Mission Carmel

As part of our missions tour, we visited the mission at Carmel. For all of these pictures, you can click on them to get much larger more detailed images.

Mission at Carmel

Mission at Carmel

Where I just love the garden and flowers.

Blue cone of flowers with a bee at the top

Start at the top and work your way down

There is also a display of the history of the mission, including a collection of tools from the time of the building. Note that in addition to iron and wood, some of these are stone tools.

Mission Carmel Tools Display

Mission Carmel Tools Display

Along with more traditional museum exhibits and some very interesting statuary.

Mission Carmel Museum Statue

Mission Carmel Museum Statue

The actual burial place of Fr. Serra is a bit more modest:

Fra Juniper Serra final resting place at Mission San Carlos Borromeo de Carmelo

Fra Juniper Serra final resting place at Mission San Carlos Borromeo de Carmelo

Known as Fray Junipero Serra in Spanish, he was a native speaker of Catalan. It was his efforts that brought the missions to California. Monterey was the capital of California (and related territories) then under Spain. The dining room has a plaque stating that ships captains and governors would often dine there along with other notables. You will note his resting place in this picture in the lower left. The governor only rated a small place out of the frame to the right in the foreground paving stone area…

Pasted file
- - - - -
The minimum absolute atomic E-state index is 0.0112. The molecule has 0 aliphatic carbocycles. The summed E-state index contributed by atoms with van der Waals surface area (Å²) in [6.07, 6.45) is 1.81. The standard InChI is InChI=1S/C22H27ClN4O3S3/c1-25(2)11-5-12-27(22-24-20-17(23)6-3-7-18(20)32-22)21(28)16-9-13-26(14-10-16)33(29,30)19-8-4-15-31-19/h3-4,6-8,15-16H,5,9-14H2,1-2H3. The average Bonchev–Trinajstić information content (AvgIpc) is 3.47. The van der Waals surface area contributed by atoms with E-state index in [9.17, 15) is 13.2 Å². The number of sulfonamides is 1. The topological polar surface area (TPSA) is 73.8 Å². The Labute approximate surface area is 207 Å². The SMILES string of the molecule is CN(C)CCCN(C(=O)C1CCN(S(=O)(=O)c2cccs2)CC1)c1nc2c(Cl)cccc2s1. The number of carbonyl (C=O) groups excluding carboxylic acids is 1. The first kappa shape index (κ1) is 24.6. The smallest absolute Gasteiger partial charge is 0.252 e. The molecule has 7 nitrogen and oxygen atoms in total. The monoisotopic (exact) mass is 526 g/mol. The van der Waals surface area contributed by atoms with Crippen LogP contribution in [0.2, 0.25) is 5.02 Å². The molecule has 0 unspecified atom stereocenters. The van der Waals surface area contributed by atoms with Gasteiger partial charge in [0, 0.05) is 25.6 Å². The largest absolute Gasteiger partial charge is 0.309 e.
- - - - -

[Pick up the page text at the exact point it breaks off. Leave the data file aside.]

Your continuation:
Mission at Carmel, Altar

Mission at Carmel, Altar

Mission at Carmel, toward the entrance

Mission at Carmel, toward the entrance

While we were there, a gaggle of Jags showed up in the courtyard:

Gaggle of Jags at Carmel

Gaggle of Jags at Carmel

And I took far too many photographs… so those will need to go in a different posting. Just note that it was something of a media event:

Jaguar media event at the Mission at Carmel

Jaguar media event at the Mission at Carmel

Inside, I found this “Two burner stove with oven” fascinating. That’s one large pot you can heat on that simple burner…